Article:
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Drill Rig Selection

John Huang, Ph.D., PE and John Poullain, PE

This three hour online course discusses the commonly used equipment and methods used for conventional drilling and sampling operations. The various types of drill rigs, drill bits, drive methods and equipment and apparatus such as casings used to drill and stabilize boreholes are presented. Factors that determine the selection of the drill rig such as type of subsurface materials, condition of rock, accessibility and water table are discussed. Visual observations and other measures used during drilling and sample recovery are considered. The types of equipment and drilling methods covered in the course include solid-stem, hollow-stem flight augers, hammer drills, rotating wash, churn drills, bucket augers and hand auger boring. Guidelines for sampling methods are discussed with brief coverage of sampling devices. Oil and gas well drill rigs are not covered here.

Drill rigs are used for many purposes but all essentially bore holes in the ground. They are used to drill water wells, and oil and gas wells, and to sample subsurface soil and rock formations. Drill rigs are used to perform subsurface construction such as utilities, tunnels, and cast in place piers. They can be mounted on trucks, trailers, tractors, skids, and permanently mounted on land or marine-based platforms or piles. Drill rigs are classified by the power source, i.e. electric, hydraulic, pneumatic or mechanical, by the length of pipe, and methods of drilling, i.e. rotation and/or percussion. Drill types include auger, cable tool, direct push, hydraulic-rotary or percussion rotary drilling.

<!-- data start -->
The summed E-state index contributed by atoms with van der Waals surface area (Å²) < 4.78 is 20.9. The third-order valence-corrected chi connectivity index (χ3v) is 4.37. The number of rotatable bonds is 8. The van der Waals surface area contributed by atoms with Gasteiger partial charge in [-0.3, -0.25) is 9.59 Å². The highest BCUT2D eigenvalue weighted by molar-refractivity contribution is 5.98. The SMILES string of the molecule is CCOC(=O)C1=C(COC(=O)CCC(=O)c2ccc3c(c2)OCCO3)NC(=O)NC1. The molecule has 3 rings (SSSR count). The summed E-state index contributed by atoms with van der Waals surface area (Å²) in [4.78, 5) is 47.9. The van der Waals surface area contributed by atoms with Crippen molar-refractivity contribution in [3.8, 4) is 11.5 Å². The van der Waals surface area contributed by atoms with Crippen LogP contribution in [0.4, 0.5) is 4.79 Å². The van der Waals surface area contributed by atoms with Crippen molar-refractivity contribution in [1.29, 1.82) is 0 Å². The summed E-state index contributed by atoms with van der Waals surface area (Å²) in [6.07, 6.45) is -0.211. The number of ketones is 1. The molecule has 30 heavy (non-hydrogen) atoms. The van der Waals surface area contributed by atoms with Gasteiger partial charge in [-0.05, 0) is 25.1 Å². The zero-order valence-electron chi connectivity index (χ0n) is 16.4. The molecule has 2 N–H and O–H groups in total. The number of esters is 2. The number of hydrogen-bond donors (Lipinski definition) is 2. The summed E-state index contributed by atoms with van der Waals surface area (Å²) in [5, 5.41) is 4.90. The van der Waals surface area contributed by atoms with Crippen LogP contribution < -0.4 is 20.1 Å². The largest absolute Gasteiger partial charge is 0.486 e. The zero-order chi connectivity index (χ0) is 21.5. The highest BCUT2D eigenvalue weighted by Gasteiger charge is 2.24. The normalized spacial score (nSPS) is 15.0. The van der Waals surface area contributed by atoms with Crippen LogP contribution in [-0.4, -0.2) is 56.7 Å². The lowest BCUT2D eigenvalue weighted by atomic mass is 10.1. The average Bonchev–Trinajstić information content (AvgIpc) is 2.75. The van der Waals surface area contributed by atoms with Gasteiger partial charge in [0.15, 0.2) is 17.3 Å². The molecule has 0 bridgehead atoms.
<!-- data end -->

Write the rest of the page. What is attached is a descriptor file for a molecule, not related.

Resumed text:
This course includes a multiple-choice quiz at the end, which is designed to enhance the understanding of the course materials.

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NY PE & PLS: You must choose courses that are technical in nature or related to matters of laws and ethics contributing to the health and welfare of the public. NY Board does not accept courses related to office management, risk management, leadership, marketing, accounting, financial planning, real estate, and basic CAD. Specific course topics that are on the borderline and are not acceptable by the NY Board have been noted under the course description on our website.